Q: These structures?
Kelley: Yes, one of these. I was actually in my cabin at the time, and my friend Gretchen came running in saying, “I think we found something here that doesn’t look like anything we’ve seen before.” And then there was just a lot of excitement and craziness all that night on the ship. We basically spent all that night, Jeff Karson and I and the whole group, looking at these vents.
Q: Had hydrothermal vents of this type ever been discovered before?
Kelley: No. We knew of some carbonate chimneys on the margin of the U.S., but nothing like this. Nothing in this kind of environment, or this tall.
Q: How long did it take them to form?
Kelley: We don’t know. We don’t even know how long black smokers take to form. Unlike black smokers, which are hosted on the youngest and hottest rocks on the planet, these carbonate vents are on rocks that are a million to a million and a half years old. But we don’t have a good idea how old the carbonate chimneys are.
Q: What’s it like going down in Alvin the submarine to investigate the underwater mountain.
Kelley: It’s always exciting. I would drop anything and jump in whenever I could. You start off in this really beautiful light blue water. Then as you drop down, it’s almost like a sci-fi movie, like you’re going through the stars. You see these little organisms and chains and weird shapes floating by the window as the submarine descends. They’re bioluminescent — they glow in the dark. Then about 300 feet off the bottom they turn the lights on outside the sub. It’s a very different experience.
Q: Is the submarine uncomfortable?
Kelley: Kind of. It’s a small titanium sphere, about six feet across. The whole back end is filled with electronic gear. The pilot looks out the front view port, and there’s two side view ports, for the scientists, which are a few inches off the floor. So you’re in a fetal position for eight hours or so. All the light are off.
Q: Do you at least get a pad to sit on?
Kelley: There’s a little black pad to sit on. You drop down through the water and you’re sitting in a metal ball, right? In the Atlantic Ridge the seawater might be almost freezing by the time you get to the bottom. So there’s a lot of condensation and it’s kind of damp in there. And it’s incredibly busy. One analogy is if you crammed three people in the front of a Volkswagen Bug and went up to the Cascades at night without a map, and just drove around with a flashlight and tried to figure out where you were — that’s kind of what it’s like. In some places, where the topography is very steep, you don’t have very good navigation, you’re kind of feeling your way around. The visibility is maybe thirty feet.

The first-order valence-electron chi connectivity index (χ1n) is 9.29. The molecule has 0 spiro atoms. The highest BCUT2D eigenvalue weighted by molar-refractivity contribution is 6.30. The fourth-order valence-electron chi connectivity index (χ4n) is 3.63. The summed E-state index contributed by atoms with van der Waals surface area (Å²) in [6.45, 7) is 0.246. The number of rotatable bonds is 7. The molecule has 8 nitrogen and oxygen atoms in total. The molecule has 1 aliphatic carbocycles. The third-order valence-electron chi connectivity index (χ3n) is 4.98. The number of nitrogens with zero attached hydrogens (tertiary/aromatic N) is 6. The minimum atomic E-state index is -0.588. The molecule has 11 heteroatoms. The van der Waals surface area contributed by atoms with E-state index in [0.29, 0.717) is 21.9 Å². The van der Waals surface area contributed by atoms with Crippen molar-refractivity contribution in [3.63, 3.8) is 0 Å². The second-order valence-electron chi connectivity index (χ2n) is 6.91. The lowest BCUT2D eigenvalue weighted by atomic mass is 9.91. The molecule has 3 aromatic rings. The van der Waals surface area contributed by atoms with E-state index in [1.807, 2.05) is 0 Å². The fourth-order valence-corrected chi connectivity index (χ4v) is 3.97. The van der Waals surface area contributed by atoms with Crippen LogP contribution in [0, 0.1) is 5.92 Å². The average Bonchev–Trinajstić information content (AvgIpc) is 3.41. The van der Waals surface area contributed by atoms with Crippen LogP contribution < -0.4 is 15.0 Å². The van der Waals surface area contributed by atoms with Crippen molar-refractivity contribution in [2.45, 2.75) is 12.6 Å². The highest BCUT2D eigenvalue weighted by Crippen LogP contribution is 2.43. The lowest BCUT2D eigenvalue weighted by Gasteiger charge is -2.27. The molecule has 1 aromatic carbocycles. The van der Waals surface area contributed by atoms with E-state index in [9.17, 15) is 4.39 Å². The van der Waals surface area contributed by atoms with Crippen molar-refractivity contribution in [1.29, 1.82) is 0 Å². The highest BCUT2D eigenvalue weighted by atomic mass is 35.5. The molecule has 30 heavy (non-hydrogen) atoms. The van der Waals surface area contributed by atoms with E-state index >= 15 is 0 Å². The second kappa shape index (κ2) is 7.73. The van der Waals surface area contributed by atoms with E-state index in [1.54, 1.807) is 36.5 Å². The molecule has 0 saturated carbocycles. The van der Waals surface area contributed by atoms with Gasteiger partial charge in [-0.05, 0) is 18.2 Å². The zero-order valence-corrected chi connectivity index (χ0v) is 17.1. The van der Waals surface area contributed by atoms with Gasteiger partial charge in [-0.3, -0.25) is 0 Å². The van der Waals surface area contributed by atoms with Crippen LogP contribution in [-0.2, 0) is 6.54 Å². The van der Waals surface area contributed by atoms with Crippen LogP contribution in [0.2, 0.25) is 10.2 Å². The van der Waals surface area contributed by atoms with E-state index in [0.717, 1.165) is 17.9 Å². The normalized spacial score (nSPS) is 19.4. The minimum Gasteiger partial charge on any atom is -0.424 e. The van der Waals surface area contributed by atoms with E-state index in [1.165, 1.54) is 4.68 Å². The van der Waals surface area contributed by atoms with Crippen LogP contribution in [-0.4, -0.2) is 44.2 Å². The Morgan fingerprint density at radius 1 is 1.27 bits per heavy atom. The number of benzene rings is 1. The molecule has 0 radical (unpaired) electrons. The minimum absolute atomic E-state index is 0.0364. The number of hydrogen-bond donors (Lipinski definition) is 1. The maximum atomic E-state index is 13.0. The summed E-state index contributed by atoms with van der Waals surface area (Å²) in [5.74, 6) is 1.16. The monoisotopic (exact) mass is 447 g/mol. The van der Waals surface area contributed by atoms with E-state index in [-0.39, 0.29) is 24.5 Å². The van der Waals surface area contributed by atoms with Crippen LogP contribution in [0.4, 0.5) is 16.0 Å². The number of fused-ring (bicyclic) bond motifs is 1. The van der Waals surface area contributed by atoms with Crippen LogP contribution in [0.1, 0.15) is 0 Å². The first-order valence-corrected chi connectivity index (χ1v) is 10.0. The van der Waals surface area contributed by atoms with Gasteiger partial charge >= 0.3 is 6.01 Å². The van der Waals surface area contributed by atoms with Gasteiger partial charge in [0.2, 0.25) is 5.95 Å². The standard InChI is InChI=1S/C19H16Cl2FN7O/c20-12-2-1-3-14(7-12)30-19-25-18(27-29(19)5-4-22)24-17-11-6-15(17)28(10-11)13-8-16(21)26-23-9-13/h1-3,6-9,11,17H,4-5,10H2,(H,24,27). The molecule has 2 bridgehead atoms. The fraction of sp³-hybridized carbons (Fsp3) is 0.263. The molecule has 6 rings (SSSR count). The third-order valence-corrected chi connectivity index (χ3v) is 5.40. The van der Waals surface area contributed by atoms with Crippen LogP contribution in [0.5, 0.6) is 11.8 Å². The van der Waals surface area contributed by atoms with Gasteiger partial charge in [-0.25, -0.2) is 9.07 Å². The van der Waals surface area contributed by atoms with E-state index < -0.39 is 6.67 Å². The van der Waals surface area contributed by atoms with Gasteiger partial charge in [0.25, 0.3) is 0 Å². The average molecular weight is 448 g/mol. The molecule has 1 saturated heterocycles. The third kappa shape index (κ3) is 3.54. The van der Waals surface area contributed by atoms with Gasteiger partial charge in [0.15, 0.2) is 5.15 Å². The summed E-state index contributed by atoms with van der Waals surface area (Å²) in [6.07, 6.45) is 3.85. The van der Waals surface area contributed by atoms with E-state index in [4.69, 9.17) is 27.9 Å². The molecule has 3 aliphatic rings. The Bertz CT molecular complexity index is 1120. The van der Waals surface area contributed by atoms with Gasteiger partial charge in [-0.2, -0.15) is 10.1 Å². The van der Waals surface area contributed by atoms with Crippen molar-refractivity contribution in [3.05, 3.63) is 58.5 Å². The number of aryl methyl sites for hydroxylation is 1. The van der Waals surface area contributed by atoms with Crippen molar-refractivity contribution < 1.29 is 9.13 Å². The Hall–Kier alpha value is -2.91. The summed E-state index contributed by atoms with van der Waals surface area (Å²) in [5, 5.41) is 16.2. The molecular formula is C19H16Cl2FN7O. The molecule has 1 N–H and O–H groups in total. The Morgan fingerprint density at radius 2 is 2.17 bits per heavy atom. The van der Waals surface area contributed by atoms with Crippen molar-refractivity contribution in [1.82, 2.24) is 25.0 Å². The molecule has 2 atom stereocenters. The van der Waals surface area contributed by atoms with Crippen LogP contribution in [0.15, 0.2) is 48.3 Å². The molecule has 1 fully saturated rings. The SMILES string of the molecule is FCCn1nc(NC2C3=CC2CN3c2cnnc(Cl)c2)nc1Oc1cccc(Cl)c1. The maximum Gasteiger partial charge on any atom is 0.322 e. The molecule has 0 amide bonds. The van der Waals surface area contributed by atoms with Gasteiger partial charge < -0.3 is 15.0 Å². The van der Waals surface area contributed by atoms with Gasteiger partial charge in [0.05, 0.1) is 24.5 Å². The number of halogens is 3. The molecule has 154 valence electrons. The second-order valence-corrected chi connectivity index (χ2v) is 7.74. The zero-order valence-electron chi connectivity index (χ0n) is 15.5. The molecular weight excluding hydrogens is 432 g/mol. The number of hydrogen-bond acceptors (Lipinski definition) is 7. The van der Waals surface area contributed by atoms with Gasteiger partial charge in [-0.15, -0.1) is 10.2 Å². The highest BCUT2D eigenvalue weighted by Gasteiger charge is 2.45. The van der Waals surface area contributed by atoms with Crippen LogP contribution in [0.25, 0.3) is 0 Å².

Q: You can see out of this thing?
Kelley: Yes, there are lights on the front of the sub.
Q: And it has windows?
Kelley: It has viewports of maybe six to eight inches across. You see out. The scientists on the side can’t see out front, and the pilot, in front, can’t see out the side. So there’s lots of talking. You know, “What do you see, what do you see?” There are probably eight cameras going continuously. So we’re changing tapes out, taking pictures. You’re continually talking into a microphone to take notes, trying to figure where you are and describing what you are seeing. Particularly in a new area — like where we discovered the Lost City, and later went down in person — there’s a lot of anxiousness and excitement. We knew we only had one dive to see the Lost City in person, that was all we were going to get. It’s just an absolutely intense time. Surprisingly, though, almost everyone I know falls asleep on the way up. You just curl up in a blanket (laughs).
Q: Because the excitement is so exhausting?
Kelley: Yes! You don’t realize it at the time. If anyone had ever told me I would fall asleep inside the submarine, but yeah… and then as soon as you get done, it’s like, “Oh, I have to get back down again!”
Q: Can you hear any sounds?
Kelley: There’s a lot of sound inside the submarine. There are a whole bunch of sonar systems, so it’s kind of like the old fashioned war movies, you know, where you hear these echoes, this pinging going on.
Q: I was going to ask if it compares to those scenes in “Das Boot.”
Kelley: It’s certainly not the intensity of that (laughs). We’re not worried about getting bombed or anything. But it is intense in a different way, you know, in the very best way of doing science. That’s the intensity that you have down there.
SUGGESTED READSDiscovering “The Lost City,” An Interview with Dr. Deborah Kelley, a Marine Geologist at the University of Washington Who Studies Undersea Volcanoes, Part Two.
by Sean Carman (4/12/2002)
This interview is with a physicist named Dr. Dwight Adams, Professor of Physics at the Center for Low Temperature Research at the University of Florida, who invented the world’s coldest temperature-measuring thermometer
by Brent Hoff (5/15/2000)
Genetically Modified Trees That Glow: A Very Real Interview with Katy Presland
by Bob Beier (10/13/2000)
RECENTLYNew York City Pre-K Schools’ Acceptance Letters
by Elizabeth L. Bradley (7/7/2015)
List: New Affirmations
by Alan Hanson (7/7/2015)
by Sam Shelstad (7/6/2015)
POPULARThe SCOTUS Marriage Decision, in Haiku
by Daniela Lapidous (6/26/2015)
Purify Your System With the Seven-Day Chili Dog Cleanse
by Django Gold (6/11/2015)
List: Measures We’re Taking to Offset the Patriarchal Footprint of Our Wedding
by Hannah Ballou (6/5/2015)